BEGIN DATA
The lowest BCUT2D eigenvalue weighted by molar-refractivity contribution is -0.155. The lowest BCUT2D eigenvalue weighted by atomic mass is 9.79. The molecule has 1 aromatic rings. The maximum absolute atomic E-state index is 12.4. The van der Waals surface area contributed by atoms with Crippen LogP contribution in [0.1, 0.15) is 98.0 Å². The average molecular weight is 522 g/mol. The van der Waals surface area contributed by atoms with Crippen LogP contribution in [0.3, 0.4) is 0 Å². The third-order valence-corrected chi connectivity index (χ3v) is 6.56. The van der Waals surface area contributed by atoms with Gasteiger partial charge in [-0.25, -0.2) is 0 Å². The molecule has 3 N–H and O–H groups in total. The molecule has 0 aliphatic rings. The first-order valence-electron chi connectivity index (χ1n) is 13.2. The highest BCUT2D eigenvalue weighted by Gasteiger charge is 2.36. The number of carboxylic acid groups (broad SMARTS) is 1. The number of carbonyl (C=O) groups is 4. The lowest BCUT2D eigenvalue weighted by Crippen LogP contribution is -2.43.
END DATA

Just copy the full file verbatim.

The lowest BCUT2D eigenvalue weighted by molar-refractivity contribution is -0.155. The lowest BCUT2D eigenvalue weighted by atomic mass is 9.79. The molecule has 1 aromatic rings. The maximum absolute atomic E-state index is 12.4. The van der Waals surface area contributed by atoms with Crippen LogP contribution in [0.1, 0.15) is 98.0 Å². The average molecular weight is 522 g/mol. The van der Waals surface area contributed by atoms with Crippen LogP contribution in [0.3, 0.4) is 0 Å². The third-order valence-corrected chi connectivity index (χ3v) is 6.56. The van der Waals surface area contributed by atoms with Gasteiger partial charge in [-0.25, -0.2) is 0 Å². The molecule has 3 N–H and O–H groups in total. The molecule has 0 aliphatic rings. The first-order valence-electron chi connectivity index (χ1n) is 13.2. The highest BCUT2D eigenvalue weighted by Gasteiger charge is 2.36. The number of carboxylic acid groups (broad SMARTS) is 1. The number of carbonyl (C=O) groups is 4. The lowest BCUT2D eigenvalue weighted by Crippen LogP contribution is -2.43.